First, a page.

As one example, in a study published in December 2009 that looked at the treatment of witnesses who had testified about their own rapes before the International Criminal Tribunal for the former Yugoslavia, 84% of those surveyed responded that it was “very important to testify on rape.”9 Fully 68% said part of their motivation to testify about their own rapes was to “honor” those who could not testify themselves because they did not survive.10 Confronting their perpetrator in a court of law, reclaiming their lives, establishing the truth about events, and ensuring that perpetrators were not free to rape others, were also motivations common among the respondents interviewed for the survey.11
Having experts on gender related crimes with decision-making authority in the various organs of the courts is critical to the pursuit of justice for mass rape crimes. The new prosecutor of the ICC, Fatou Bensouda, has indicated that gender crimes will be rigorously pursued by her office. In addition to victim and non-victim testimony, a directive from the top is an essential component to successful investigations and prosecutions of these horrific crimes.
Endnotes — (click the footnote reference number, or ↩ symbol, to return to location in text).
As but a handful of examples: It was against the law for Nazi Germans to have sex with Jews, even by rape, yet sex crimes were prevalent during WWII; the Khmer Rouge in Cambodia reportedly forbade cadre from raping women before killing them, but rape (and forced marriage) were nonetheless common occurrences; one reason the Japanese set up ‘comfort stations’ to hold women and girls into sexual slavery for the Japanese military in WWII, was supposedly to prevent rape of local women, yet rape was widespread. See , War Crimes Against Women: Prosecution in International War Crimes Tribunals (1997). ↩
See Trial of the Major War Criminals Before the International Military Tribunal, 14 Nov. 1945—1 Oct. 1946 (42 Vols., 1947), Vol II, transcript pg 139 (pornography); Vol VI, transcript pgs 170 (torture), 178 (torture/rape), 212 (forced sterilization, forced abortion, infanticide), 213–214 (forced prostitution), 404–407 (rape); Vol VII, transcript pgs 453–457 (rape), 467 (rape), 494 (rape/torture), 505 (torture, sexual mutilation), 548 (pornography); Vol XX, transcript pg 381 (sexual assault). ↩
In the IMTFE Judgment, General Iwane Matsui, Commander Shunroku Hata, and Foreign Minister Hirota were held criminally responsible for crimes, including sex crimes, committed by persons under their authority. The Tokyo Judgement: The International Military Tribunal for the Far East [B.V.A. Roling & C.F. Ruter eds.], 1977), at pgs 446–54. See also Case No. 21, Trial of General Tomoyuki Yamashita, United States Military Commission, Manila (8 Oct-7 Dec 1945) and the Supreme Court of the United States (Judgments Delivered on 4 Feb. 1946), available online. Yamashita was held criminally responsible for crimes, including mass rape, committed by persons under his authority. ↩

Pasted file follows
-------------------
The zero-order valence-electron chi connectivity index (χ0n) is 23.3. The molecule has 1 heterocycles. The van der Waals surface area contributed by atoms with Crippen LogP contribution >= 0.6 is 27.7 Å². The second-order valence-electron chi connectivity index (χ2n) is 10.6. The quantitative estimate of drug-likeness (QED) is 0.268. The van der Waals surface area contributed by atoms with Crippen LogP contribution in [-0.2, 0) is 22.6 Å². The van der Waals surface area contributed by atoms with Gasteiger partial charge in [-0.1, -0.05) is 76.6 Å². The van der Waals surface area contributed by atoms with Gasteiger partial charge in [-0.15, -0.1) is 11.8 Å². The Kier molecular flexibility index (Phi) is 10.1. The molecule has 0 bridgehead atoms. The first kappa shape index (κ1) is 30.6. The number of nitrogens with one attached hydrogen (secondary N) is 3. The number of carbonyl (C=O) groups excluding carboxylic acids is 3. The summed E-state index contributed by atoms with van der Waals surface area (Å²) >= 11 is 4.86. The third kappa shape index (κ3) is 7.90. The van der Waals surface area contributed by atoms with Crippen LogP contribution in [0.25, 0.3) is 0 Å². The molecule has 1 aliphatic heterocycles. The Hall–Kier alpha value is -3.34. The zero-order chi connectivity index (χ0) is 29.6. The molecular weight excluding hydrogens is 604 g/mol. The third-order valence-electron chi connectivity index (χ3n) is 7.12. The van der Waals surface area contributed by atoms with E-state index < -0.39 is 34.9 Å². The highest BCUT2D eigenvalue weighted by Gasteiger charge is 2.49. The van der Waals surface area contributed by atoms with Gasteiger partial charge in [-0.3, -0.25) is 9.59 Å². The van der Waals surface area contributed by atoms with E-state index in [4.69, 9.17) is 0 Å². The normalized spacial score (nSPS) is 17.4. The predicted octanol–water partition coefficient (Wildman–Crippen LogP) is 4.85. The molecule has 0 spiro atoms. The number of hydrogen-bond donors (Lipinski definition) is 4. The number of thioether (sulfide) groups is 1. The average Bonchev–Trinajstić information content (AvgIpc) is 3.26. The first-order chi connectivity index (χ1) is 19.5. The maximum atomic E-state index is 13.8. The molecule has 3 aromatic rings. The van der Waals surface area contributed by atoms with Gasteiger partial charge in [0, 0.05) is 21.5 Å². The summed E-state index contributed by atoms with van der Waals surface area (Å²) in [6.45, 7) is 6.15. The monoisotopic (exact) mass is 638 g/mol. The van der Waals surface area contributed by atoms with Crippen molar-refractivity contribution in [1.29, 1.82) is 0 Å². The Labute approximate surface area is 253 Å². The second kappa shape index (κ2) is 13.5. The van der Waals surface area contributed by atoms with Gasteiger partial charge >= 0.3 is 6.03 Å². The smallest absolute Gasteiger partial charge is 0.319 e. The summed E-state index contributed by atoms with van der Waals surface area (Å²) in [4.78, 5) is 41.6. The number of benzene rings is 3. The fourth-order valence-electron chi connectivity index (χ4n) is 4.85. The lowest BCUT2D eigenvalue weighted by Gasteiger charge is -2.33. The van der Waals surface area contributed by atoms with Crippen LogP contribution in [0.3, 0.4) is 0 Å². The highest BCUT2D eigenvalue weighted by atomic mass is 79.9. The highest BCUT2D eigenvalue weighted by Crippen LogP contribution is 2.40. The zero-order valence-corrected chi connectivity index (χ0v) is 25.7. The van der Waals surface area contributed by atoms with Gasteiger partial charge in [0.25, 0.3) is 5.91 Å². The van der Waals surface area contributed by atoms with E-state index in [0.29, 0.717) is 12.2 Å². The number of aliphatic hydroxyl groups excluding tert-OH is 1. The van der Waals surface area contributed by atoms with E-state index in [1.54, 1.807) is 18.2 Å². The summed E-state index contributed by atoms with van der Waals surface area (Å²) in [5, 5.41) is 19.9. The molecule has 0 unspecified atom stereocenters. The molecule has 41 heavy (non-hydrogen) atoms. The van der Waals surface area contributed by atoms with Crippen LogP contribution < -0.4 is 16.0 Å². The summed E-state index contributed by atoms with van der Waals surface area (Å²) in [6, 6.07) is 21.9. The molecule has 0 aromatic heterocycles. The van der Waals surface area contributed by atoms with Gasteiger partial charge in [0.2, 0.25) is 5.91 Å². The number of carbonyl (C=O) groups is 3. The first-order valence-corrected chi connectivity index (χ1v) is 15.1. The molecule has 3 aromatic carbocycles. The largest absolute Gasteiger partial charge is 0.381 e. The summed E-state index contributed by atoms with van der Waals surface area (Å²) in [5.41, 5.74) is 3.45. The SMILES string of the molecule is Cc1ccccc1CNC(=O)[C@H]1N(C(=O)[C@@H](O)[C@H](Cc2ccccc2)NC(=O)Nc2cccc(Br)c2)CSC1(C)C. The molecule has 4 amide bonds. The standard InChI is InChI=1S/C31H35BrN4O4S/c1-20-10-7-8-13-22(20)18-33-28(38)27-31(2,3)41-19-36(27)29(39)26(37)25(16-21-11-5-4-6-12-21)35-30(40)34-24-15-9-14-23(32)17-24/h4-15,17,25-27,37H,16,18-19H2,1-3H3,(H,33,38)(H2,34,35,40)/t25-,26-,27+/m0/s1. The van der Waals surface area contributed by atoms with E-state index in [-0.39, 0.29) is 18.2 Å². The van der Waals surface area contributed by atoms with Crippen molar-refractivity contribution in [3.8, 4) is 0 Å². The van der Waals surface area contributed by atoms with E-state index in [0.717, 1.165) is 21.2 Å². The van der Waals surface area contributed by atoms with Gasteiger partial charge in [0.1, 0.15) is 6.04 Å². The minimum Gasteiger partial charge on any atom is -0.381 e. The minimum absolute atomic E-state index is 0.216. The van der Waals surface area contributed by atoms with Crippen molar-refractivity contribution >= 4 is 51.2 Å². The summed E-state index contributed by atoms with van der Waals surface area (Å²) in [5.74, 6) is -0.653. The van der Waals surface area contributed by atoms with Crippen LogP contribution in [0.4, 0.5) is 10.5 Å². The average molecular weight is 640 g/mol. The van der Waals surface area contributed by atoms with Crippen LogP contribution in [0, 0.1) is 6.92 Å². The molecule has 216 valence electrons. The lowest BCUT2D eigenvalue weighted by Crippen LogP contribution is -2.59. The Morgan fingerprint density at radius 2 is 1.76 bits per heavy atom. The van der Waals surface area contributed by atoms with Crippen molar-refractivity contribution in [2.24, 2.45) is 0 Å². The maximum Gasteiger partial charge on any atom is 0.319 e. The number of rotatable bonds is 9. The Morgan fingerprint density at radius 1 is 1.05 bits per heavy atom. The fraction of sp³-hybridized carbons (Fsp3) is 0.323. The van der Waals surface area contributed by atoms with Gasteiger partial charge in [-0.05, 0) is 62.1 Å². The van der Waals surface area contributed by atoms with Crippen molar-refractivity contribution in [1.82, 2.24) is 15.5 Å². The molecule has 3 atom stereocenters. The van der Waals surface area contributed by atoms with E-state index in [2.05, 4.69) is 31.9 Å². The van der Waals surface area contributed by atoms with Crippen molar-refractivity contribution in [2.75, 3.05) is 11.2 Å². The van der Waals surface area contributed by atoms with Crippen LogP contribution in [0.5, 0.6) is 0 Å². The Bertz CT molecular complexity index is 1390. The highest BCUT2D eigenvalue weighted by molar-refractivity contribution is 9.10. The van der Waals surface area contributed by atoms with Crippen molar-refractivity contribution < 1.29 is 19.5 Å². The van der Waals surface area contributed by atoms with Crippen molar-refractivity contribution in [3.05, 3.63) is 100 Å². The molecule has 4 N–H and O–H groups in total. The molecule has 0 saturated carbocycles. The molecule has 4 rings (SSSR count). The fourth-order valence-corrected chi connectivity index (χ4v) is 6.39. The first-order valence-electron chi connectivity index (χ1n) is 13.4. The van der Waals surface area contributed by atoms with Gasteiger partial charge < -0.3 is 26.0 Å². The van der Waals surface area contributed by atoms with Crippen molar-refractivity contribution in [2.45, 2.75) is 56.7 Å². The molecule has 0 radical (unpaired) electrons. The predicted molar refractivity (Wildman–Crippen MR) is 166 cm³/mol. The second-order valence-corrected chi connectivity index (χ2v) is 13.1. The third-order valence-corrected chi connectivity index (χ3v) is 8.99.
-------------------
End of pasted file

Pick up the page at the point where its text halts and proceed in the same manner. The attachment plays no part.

The Tokyo War Crimes Trial: The Complete Transcripts of the Proceedings of the International Military Tribunal for the Far East [R. Pritchard & S. Zaide eds.], 22 Vols, 1981), see for example, Vol 2, transcript pgs 2568–2573, 2584, 2592–2595, 3904–3944, 4463–4479, 4496–4498, 4501–4503, 4504–4507, 4512–4515, 4518–4521, 4526–4531, 4533–4536, 4544, 4559, 4572–4573, 4594, 4602, 4615,4638, 4642, 4647, 4660; Vol 6, transcript pgs 12521–12548, 12995, 13117, 13189,13641–42, 13652. ↩
Prosecutor v. Bagosora et al., ICTR-98-41-T, Transcript, February 3, 2004. ↩
See, e.g., The Prosecutor v. Ildephonse Nizeyimana, ICTR-00-55-PT, Prosecution Response to Defence Urgent Pre-Trial Motion for Disclosure re Binaifer Nowrojee, (December 23, 2010), discussing the collection of statements of over 400 war rape victims in Rwanda in a database, before the Rwanda Tribunal, available online. ↩
See, e.g., Prosecutor v. Charles Ghankay Taylor, Judgement, SCSL-03-01-T, May 18, 2012, at ¶¶ 529, 6823, 6882, 6886. ↩
UN Security Council Resolutions 1325 (2000), 1820 (2008), 1888 (2009), 1889 (2009), and 1960 (2010). ↩
The Trouble with Rape Trials—Views of Witnesses, Prosecutors and Judges on Prosecuting Sexualised Violence during the War in the former Yugoslavia (Medica Mondiale, December 2009), at p. 52. ↩and , Coordinators,